The results of the current study clearly showed the positive effect of supplementary feeding during critical stages of life span on body weight and BCS of Farahani ewes. Better body weight and BCS led to significant improvement both in fertility rate and lambing percentage of ewes and higher birth and weaning weight of lambs. Since the province pasture have the inappropriate quantity and quality in the late summer, that is close to mating season, so the use of supplementary feeding three weeks before mating until two weeks after that, increases the ewes body weight gain and body condition score. Supplementary feeding can be useful in compensating for deficiencies in grazing or by further enhancing the “quality” of nutrition.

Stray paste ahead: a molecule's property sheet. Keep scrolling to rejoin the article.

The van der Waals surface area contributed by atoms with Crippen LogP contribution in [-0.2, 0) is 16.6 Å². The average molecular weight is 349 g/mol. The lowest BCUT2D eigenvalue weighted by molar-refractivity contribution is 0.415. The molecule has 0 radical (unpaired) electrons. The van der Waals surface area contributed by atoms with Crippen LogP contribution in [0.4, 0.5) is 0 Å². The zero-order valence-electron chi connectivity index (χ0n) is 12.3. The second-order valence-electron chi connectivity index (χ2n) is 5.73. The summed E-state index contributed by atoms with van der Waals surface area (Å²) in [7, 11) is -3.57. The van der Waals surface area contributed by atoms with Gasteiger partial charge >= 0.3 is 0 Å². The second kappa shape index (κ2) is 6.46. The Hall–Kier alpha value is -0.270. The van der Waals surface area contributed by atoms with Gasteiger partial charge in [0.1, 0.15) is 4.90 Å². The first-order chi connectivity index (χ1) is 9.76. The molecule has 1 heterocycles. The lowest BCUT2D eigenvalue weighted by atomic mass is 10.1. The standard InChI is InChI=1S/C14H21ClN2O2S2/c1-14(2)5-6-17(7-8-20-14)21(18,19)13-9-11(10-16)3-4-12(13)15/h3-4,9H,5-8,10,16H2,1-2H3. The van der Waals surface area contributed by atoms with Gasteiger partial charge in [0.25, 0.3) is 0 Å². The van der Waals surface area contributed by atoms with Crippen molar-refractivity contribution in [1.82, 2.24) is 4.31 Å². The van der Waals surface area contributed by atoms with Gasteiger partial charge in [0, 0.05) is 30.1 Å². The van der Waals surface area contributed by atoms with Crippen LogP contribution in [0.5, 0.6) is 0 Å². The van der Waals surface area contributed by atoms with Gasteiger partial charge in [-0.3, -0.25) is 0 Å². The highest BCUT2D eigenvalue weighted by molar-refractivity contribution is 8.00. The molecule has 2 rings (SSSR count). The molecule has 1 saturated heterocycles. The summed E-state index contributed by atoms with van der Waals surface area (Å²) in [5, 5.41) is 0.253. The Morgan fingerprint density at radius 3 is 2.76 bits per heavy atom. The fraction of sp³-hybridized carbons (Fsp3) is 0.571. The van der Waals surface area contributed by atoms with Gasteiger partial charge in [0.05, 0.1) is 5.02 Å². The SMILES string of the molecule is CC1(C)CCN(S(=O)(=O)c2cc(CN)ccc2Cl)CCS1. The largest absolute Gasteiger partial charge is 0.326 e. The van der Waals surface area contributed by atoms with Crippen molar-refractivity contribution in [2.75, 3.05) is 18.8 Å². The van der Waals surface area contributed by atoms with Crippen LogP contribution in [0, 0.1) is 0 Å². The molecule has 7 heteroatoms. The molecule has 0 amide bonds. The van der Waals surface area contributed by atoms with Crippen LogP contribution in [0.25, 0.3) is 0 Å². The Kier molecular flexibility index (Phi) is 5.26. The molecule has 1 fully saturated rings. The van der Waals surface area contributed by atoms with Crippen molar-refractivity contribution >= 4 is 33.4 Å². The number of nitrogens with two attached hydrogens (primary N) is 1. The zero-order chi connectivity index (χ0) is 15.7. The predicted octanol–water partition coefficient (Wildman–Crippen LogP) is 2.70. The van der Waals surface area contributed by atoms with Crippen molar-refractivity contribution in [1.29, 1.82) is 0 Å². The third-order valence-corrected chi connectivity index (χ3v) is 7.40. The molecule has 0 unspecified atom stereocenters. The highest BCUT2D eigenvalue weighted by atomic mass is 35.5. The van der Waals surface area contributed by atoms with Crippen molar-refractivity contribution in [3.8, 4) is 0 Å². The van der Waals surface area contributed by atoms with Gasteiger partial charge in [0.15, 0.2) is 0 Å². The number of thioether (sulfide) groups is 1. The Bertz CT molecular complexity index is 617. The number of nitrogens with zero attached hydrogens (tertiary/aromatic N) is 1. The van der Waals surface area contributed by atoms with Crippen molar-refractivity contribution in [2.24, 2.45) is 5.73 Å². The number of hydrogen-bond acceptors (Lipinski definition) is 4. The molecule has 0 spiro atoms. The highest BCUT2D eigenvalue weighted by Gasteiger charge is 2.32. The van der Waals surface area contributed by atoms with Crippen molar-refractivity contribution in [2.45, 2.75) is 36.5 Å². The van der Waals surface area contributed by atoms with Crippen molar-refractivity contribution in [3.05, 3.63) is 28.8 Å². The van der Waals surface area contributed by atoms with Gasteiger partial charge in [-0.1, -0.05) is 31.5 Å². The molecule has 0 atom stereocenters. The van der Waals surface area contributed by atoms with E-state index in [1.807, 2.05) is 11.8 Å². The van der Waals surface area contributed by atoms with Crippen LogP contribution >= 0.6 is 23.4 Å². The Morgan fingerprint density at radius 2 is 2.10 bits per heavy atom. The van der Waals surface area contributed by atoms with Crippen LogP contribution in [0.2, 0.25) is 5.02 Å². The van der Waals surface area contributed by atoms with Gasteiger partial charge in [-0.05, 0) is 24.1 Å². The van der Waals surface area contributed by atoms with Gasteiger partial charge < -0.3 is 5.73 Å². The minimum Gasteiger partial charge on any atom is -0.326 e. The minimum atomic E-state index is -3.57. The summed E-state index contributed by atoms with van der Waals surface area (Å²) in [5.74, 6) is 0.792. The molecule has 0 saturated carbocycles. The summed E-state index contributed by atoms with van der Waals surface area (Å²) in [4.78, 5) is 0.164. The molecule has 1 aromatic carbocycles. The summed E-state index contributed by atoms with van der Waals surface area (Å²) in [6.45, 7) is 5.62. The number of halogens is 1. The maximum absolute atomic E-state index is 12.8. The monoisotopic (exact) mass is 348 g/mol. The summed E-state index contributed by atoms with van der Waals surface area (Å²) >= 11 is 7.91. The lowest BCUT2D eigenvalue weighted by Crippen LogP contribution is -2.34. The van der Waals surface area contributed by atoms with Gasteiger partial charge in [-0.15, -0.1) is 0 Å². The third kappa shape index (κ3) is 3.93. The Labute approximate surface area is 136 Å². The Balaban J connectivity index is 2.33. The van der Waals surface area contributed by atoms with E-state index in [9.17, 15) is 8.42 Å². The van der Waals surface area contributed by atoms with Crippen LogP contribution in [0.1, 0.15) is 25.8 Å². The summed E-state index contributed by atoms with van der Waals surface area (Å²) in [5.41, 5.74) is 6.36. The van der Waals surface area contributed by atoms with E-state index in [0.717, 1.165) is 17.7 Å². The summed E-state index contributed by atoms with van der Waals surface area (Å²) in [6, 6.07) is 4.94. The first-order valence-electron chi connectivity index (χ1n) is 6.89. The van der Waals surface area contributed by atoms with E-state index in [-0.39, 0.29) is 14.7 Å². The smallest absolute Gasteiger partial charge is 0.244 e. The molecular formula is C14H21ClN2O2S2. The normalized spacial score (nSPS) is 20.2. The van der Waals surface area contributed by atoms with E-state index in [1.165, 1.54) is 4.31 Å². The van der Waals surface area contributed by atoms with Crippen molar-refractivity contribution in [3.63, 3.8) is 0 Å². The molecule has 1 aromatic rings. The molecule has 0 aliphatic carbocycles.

This work was supported by Faculty of Animal Science, Agriculture and Natural Resources Research Center, Arak, Iran and Deputy of improvement of livestock production, Arak, Iran.